I recently had the chance to interview national recruiting expert JC Shurburtt about college football recruiting and the Miami Hurricanes 2012 recruiting class.
JC has over a decade of experience in covering recruiting and is recognized for his widely read and respected recruiting blog at ESPN. He also hosts a national recruiting talk show on Clear Channel Radio and currently serves as the National College Football Recruiting Director for 247 Sports.
We recommend that you follow him on Twitter for the latest recruiting updates: @jcshurburtt
In addition to looking at Miami's current recruiting class he also provided some very candid opinions about a few other national recruiting issues that impacted the 2012 recruiting cycle and will likely have an impact going forward.
Here is JC Shurburtt's analysis of college football recruiting issues:
Q. Several universities offered four year football scholarships this year in place of the traditional renewable one year scholarships. Do you see this trend expanding next year and are you in favor of it? If players can still request a transfer but coaches cannot pull a scholarship how will that impact the power and control dynamic between the players and coaches?
A: I am not in favor of it and think schools that do it are slitting their own throat from a competitive standpoint in order to gain an competitive advantage by appearing to do something noble. The bottom line is that it's wrong for coaches to take scholarships from players that are doing what they are supposed to do. The trouble is people want to stereotype this as "goes to class and stays out of trouble". Well, it's a football scholarship so there is business to take care of on that end, too. You guarantee four years, a coaching staff has no recourse when it comes to a player that just wants to coast by, eat at the training table, wear the jersey and be on the sidelines Saturdays, that doesn't want to come to any voluntary workouts, that consistently lays out of practice, that straight up doesn't try, etc. That's what some of these folks who cry about big, bad coaches ruthlessly cutting players. I am not saying some coaches haven't done that, but far more often it's the student athlete not living up to his end of the bargain and the coach taking the high road instead publicly embarrassing the kid and his family when a stink is raised. That, of course, and Big Ten fans screaming about coaches in the South "oversigning" and acting like it's an epidemic and they care so much about the student athlete. In reality, they perceive it to be a competitive advantage and could care less about the kids. It's all about their program being at a disadvantage.
Q. It would appear to the casual college football fan that the SEC continues to dominate in recruiting year after year and the other conferences are trying to play catch-up. FSU and Miami did well (top 10 classes) for the ACC but how do you see the conferences stacking up recruiting wise in 2012 and going forward. Do you sense any shift in status of the conferences or balance of power being restored?
A: I think that the Pac-12 really has a shot to make a move with the new coaches at the various programs and for the simple fact that there are more football players that come out of California than any other state and that's the state most of the Pac-12 programs recruit from. Arizona is an emerging area for talent and Washington has always been solid. In the ACC, the key is for the conference to have more than one consistently strong program. Miami (Fla.) and Florida State need to get back to being the Canes and Noles and Clemson, North Carolina, Virginia, N.C. State and Georgia Tech need to reach their full potential consistently with Virginia Tech remaining strong. I also think that Pitt and Syracuse are coming into the league with a lot of history and tradition (Dan Marino, Tony Dorsett, Jim Brown, Donovan McNabb) so there's potential there too.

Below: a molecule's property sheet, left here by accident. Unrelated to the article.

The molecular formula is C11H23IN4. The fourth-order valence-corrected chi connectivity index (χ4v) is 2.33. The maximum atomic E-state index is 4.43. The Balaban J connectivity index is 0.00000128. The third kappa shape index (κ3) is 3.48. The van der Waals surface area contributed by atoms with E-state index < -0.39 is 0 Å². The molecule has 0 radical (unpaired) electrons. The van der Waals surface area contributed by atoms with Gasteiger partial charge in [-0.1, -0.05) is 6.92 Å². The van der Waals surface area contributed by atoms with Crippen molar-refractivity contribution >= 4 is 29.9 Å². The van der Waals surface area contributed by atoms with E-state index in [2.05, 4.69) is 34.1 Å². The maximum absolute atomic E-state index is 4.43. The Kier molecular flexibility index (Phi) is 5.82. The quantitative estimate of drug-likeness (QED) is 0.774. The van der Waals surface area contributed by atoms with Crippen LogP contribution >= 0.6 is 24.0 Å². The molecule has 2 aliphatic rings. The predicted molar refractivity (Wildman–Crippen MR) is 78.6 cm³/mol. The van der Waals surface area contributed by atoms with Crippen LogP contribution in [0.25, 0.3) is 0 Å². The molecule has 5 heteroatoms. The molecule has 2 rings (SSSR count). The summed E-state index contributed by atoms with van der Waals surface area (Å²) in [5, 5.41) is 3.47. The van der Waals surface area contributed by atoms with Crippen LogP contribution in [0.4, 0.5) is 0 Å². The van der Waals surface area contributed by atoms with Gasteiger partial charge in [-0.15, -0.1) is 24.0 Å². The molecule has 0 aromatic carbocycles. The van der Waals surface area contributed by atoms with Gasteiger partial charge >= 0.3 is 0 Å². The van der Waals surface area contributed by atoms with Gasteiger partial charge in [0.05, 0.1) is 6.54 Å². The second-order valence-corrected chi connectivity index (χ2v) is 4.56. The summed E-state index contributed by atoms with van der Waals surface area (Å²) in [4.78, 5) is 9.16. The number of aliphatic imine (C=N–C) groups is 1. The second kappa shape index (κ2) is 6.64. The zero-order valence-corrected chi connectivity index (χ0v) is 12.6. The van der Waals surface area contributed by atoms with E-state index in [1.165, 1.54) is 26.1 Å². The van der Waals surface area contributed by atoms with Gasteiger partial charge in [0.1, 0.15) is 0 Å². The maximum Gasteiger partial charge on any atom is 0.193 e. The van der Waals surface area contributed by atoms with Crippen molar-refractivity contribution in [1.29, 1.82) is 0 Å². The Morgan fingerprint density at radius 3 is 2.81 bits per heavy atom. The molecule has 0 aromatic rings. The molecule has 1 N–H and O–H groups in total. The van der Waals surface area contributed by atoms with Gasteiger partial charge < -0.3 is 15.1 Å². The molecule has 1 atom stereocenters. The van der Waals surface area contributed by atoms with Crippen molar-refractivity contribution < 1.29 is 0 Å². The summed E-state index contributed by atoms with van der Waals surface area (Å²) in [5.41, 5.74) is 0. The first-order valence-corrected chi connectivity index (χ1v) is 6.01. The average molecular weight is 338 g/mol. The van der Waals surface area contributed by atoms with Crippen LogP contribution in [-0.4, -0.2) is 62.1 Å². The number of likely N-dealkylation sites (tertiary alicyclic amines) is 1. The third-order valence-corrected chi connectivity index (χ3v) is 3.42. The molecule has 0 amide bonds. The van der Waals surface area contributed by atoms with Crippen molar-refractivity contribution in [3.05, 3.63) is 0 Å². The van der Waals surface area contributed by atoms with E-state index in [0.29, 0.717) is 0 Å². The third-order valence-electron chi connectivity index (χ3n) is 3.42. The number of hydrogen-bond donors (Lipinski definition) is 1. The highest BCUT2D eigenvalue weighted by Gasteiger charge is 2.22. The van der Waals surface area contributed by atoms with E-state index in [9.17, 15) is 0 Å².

Q. Let’s talk about the Atlantic Coast Conference. As I mentioned FSU and Miami both had excellent recruiting classes in 2012. How would you rank the ACC recruiting classes from top to bottom (1-12) for this year? Which teams did the best job filling their needs?
1- Florida State
5- Virginia Tech
6- North Carolina
8- N.C. State
9- Georgia Tech
11- Wake Forest
12- Boston College
I think Virginia Tech and Miami from strictly a filling needs standpoint did the best job. The Hokies needed running backs and signed three good ones. The Canes did a great job with overall numbers.
Q. Let's narrow our focus to the Miami Hurricanes. From your National recruiting perspective how did Al Golden and crew at UM do in recruiting in the face of a mediocre 6-6 2011 season and the looming NCAA sanctions? What have you heard about Golden and his assistants on the recruiting trail?
A: It was one of the best efforts of the recruiting cycle in my opinion. We all learned this cycle not to count Miami out. It didn't look like they were getting Deon Bush and Tyriq McCord. Well, they did. Tracy Howard looked bound for Florida until the last weekend of the cycle. He signed with the Canes. Nobody really defected from the class. I know a lot of programs that would have loved to have Raphael Kirby- Miami got him to enroll early. You just saw win after win down the stretch here.
Q: Which 2012 recruits at Miami do you expect to see the field as Freshmen in 2012? If you had to pick one or two players on offense and defense that are likely to be the biggest contributors this year who would they be? Which player(s) do you see as a "sleeper" in this class that could surprise Hurricane fans long-term?
A: Offense- I would have to say Duke Johnson and Angelo Jean-Louis. Both are high-level skill players and the types of guys that Miami needs to be great. I am not talking about good, I am talking about great.
Defense- Kirby and Howard- also watch out for defensive back LaDarius Gunter.